March 23, 2012


I've been waiting on the edge of my seat for this!  The audio is now freely available.

LIBERATE Conference from Coral Ridge

Some quotes from session 2.
"The life I now live in the flesh I live by faith in the Son of God, just by faith in the Son of God, who did something... he loved me. How would you live today if you knew at the very bottom of your soul that you were loved? You know what that would do? It would free you from having to make sure you were being loved." - Elyse Fitzpatrick

‎"Grace purifies our motives because it removes the power of self-serving guilt from the equation" - Elyse Fitzpatrick
After listening to some very law/moralistic preaching the last couple days (from a local popular pastor in our church's denomination, oddly enough, warning against legalism, and from James Macdonald on finding God's Will), I really am finding this a breath of fresh air. I'm finding I am less and less inclined to tolerate people adding law to the gospel. This not saying I am less tolerante of the right preaching of law and gospel or that I don't want to hear any law. I do, and I do need to hear it. What I am less tolerant of is the confusion of the two, or the neglect or corruption/lightening/dilution of either one.

Dilution/corruption of the law = moralism/legalism
Dilution/corruption of grace/gospel = moralism/legalism

They both end up in the same place.

I also highly recommend Tullian's message from 3-15 entitled
The Pastor and his message

Here are some good quotes:
"I think it's really important for us preachers to know not only who we are but what we're supposed to say. We have been commissioned by God to speak to the world, to the church, and it's very very important for us to know what God wants us to say. And believe it or not, we don't have the freedom to say anything we want."

‎"you know this if you're a pastor. You've counseled people, you know this. I don't care how good they look or how hard they are trying, or how successful they are appearing, they are afraid, they are insecure, they are failling, they are ashamed, they are guilty. Every one of them. So what do they need to hear? Do more, try harder? This is what they need to hear: 'Be of good cheer, my son, your sins are forgiven. The Son of Man came not to be served but to serve, and to give his life a ransom for many. Fear not little flock, it is your Father's good pleasure to give you the kingdom. to GIVE you the kingdom!"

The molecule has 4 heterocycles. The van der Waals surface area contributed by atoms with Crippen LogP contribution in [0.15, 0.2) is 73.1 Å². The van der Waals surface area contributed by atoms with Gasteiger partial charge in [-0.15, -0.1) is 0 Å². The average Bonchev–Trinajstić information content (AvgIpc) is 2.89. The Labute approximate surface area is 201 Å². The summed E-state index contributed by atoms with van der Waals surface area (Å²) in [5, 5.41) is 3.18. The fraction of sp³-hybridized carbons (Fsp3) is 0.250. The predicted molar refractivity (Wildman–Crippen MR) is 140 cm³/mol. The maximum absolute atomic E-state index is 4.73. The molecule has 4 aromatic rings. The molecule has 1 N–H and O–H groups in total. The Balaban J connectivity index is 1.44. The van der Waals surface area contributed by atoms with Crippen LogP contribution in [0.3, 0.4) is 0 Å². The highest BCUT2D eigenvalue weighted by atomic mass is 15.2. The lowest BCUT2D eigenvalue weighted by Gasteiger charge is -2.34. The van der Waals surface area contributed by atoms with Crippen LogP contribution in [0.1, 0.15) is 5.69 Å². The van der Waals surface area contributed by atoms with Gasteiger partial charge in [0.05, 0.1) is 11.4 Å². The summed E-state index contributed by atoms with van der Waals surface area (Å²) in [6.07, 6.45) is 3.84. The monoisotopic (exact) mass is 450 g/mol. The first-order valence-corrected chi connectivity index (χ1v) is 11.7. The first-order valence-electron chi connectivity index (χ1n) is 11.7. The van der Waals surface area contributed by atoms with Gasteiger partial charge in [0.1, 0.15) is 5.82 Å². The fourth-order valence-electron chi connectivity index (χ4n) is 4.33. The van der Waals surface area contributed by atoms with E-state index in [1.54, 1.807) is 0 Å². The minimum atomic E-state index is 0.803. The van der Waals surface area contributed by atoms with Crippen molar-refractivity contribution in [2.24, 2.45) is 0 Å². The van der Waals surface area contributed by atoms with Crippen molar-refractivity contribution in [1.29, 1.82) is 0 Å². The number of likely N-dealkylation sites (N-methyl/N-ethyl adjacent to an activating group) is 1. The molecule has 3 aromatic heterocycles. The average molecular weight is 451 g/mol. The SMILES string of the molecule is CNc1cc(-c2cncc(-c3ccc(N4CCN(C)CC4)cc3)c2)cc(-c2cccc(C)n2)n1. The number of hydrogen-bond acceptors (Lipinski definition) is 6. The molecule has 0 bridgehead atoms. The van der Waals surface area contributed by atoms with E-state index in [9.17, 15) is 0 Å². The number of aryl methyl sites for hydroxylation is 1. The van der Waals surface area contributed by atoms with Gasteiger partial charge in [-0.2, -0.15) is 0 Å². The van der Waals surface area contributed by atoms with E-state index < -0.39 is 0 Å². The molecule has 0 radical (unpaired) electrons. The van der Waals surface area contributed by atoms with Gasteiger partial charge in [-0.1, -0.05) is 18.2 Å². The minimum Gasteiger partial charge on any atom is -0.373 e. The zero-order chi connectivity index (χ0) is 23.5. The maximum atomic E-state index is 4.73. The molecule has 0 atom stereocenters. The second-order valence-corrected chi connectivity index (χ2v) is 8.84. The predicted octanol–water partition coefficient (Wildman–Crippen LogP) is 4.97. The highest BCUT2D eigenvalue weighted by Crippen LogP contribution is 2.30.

‎"So when it comes to our preaching here is a good litmus test. Whether it's a sermon, book, blog, post, or a tweet, if the lasting impression you give causes people to focus more on what they must do than on what Christ has done, the gospel has not been communicated. It's that simple." Tullian Tchividjian

Coral Ridge's online media link

(UPDATE:) I needed to go back and listen to session 1 because I was distracted when listening to it.  Now that I'm listening again I realize why I couldn't follow it, when I was equally 'distracted' listening to Fitzpatrick. Darrin Patrick's message was just... meh. It was so very similar to most of what we hear from the seeker-contextualizing bunch.  He may not have meant it that way but it was not clear, because he didn't spend much time explaining what he DOESN'T mean or what things we are not to compromise on. I was left with the feeling that most of it was law, need to do more, do better, do differently, in order to reach my world... or that I automatically have certain idols because I don't have the opportunity to reach out to other cultures and have my idols brought to the surface. Is God really that limited in sanctifying me?

In addition, lots of focus on numbers, pointing out people's fear of the unknown and fear of people who are different than they are... which really doesn't get to the core of the issue at all.  The solution is presented that we need to get out of our comfort zone and live the gospel in a dangerous situation and do social justice programs and fix people's social problems.  He gives examples of missions people are doing and how they are having a dramatic impact. I don't even know what that means these days.  There are lots of bad ways to have an impact.  Lots of preaching about us and our projects, don't you want to go out and start one too?  They really love people, see?  The implication, whether or not he intends it, is that you don't because you live quietly and work with your hands.  Not much Jesus.  Lots of mentions of the word 'gospel' including telling how we ought to 'live the gospel' (something Tullian argues directly against so often) and ... no gospel.

Like I said, meh.  Discouraging.